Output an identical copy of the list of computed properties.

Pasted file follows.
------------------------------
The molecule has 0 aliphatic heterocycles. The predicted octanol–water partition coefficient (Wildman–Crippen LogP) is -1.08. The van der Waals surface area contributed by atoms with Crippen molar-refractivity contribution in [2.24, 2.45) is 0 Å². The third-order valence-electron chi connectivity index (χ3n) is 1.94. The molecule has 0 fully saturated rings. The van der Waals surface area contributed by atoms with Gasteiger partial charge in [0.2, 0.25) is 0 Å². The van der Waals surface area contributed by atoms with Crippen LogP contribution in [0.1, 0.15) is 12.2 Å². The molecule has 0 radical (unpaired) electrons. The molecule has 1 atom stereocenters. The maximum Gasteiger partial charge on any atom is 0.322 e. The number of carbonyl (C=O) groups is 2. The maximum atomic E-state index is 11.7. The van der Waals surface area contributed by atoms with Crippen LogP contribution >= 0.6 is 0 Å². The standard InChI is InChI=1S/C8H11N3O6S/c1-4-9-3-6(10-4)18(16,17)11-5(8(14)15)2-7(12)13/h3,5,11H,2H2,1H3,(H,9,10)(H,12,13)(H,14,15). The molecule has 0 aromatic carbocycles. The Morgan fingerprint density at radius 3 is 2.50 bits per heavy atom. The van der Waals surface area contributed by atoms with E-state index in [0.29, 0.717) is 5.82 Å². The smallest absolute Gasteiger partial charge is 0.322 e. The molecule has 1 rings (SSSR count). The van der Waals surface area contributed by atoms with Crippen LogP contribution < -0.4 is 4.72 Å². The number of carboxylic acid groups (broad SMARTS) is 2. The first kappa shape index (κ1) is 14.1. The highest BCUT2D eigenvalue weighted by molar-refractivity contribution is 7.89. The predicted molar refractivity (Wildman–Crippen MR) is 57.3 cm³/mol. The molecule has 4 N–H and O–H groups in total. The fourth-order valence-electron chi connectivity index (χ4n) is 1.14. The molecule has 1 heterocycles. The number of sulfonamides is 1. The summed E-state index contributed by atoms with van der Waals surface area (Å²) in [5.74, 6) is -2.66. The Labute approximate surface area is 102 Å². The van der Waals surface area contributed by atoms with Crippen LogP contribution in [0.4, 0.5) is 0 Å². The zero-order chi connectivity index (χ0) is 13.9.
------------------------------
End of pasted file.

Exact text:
The molecule has 0 aliphatic heterocycles. The predicted octanol–water partition coefficient (Wildman–Crippen LogP) is -1.08. The van der Waals surface area contributed by atoms with Crippen molar-refractivity contribution in [2.24, 2.45) is 0 Å². The third-order valence-electron chi connectivity index (χ3n) is 1.94. The molecule has 0 fully saturated rings. The van der Waals surface area contributed by atoms with Gasteiger partial charge in [0.2, 0.25) is 0 Å². The van der Waals surface area contributed by atoms with Crippen LogP contribution in [0.1, 0.15) is 12.2 Å². The molecule has 0 radical (unpaired) electrons. The molecule has 1 atom stereocenters. The maximum Gasteiger partial charge on any atom is 0.322 e. The number of carbonyl (C=O) groups is 2. The maximum atomic E-state index is 11.7. The van der Waals surface area contributed by atoms with Crippen LogP contribution >= 0.6 is 0 Å². The standard InChI is InChI=1S/C8H11N3O6S/c1-4-9-3-6(10-4)18(16,17)11-5(8(14)15)2-7(12)13/h3,5,11H,2H2,1H3,(H,9,10)(H,12,13)(H,14,15). The molecule has 0 aromatic carbocycles. The Morgan fingerprint density at radius 3 is 2.50 bits per heavy atom. The van der Waals surface area contributed by atoms with E-state index in [0.29, 0.717) is 5.82 Å². The smallest absolute Gasteiger partial charge is 0.322 e. The molecule has 1 rings (SSSR count). The van der Waals surface area contributed by atoms with Crippen LogP contribution < -0.4 is 4.72 Å². The number of carboxylic acid groups (broad SMARTS) is 2. The first kappa shape index (κ1) is 14.1. The highest BCUT2D eigenvalue weighted by molar-refractivity contribution is 7.89. The predicted molar refractivity (Wildman–Crippen MR) is 57.3 cm³/mol. The molecule has 4 N–H and O–H groups in total. The fourth-order valence-electron chi connectivity index (χ4n) is 1.14. The molecule has 1 heterocycles. The number of sulfonamides is 1. The summed E-state index contributed by atoms with van der Waals surface area (Å²) in [5.74, 6) is -2.66. The Labute approximate surface area is 102 Å². The van der Waals surface area contributed by atoms with Crippen LogP contribution in [0.4, 0.5) is 0 Å². The zero-order chi connectivity index (χ0) is 13.9.